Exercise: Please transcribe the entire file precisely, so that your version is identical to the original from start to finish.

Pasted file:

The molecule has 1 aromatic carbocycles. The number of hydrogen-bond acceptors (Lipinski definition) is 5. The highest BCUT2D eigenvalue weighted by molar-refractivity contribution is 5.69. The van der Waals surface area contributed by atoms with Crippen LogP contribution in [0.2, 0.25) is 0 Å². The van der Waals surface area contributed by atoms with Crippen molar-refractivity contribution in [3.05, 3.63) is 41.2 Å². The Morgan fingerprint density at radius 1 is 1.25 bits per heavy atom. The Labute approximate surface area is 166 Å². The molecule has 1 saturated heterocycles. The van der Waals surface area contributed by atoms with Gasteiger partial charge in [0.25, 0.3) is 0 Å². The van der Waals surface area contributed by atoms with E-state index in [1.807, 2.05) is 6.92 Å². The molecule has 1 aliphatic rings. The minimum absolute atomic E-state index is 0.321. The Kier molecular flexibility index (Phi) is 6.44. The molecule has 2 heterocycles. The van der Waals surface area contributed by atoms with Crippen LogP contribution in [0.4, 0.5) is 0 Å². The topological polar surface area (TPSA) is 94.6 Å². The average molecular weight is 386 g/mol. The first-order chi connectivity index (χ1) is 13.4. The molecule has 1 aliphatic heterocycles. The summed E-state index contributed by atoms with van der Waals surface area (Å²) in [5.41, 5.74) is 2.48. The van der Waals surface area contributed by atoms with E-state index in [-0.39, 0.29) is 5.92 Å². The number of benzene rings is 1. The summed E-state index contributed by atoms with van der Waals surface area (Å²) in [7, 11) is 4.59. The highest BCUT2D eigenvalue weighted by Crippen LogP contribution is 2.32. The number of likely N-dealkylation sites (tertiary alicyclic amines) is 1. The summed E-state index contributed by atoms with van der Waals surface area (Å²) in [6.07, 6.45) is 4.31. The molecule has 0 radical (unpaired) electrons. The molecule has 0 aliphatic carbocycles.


The molecule has 1 aromatic carbocycles. The number of hydrogen-bond acceptors (Lipinski definition) is 5. The highest BCUT2D eigenvalue weighted by molar-refractivity contribution is 5.69. The van der Waals surface area contributed by atoms with Crippen LogP contribution in [0.2, 0.25) is 0 Å². The van der Waals surface area contributed by atoms with Crippen molar-refractivity contribution in [3.05, 3.63) is 41.2 Å². The Morgan fingerprint density at radius 1 is 1.25 bits per heavy atom. The Labute approximate surface area is 166 Å². The molecule has 1 saturated heterocycles. The van der Waals surface area contributed by atoms with Gasteiger partial charge in [0.25, 0.3) is 0 Å². The van der Waals surface area contributed by atoms with E-state index in [1.807, 2.05) is 6.92 Å². The molecule has 1 aliphatic rings. The minimum absolute atomic E-state index is 0.321. The Kier molecular flexibility index (Phi) is 6.44. The molecule has 2 heterocycles. The van der Waals surface area contributed by atoms with Crippen LogP contribution in [0.4, 0.5) is 0 Å². The topological polar surface area (TPSA) is 94.6 Å². The average molecular weight is 386 g/mol. The first-order chi connectivity index (χ1) is 13.4. The molecule has 1 aliphatic heterocycles. The summed E-state index contributed by atoms with van der Waals surface area (Å²) in [5.41, 5.74) is 2.48. The van der Waals surface area contributed by atoms with E-state index in [-0.39, 0.29) is 5.92 Å². The number of benzene rings is 1. The summed E-state index contributed by atoms with van der Waals surface area (Å²) in [7, 11) is 4.59. The highest BCUT2D eigenvalue weighted by Crippen LogP contribution is 2.32. The number of likely N-dealkylation sites (tertiary alicyclic amines) is 1. The summed E-state index contributed by atoms with van der Waals surface area (Å²) in [6.07, 6.45) is 4.31. The molecule has 0 radical (unpaired) electrons. The molecule has 0 aliphatic carbocycles.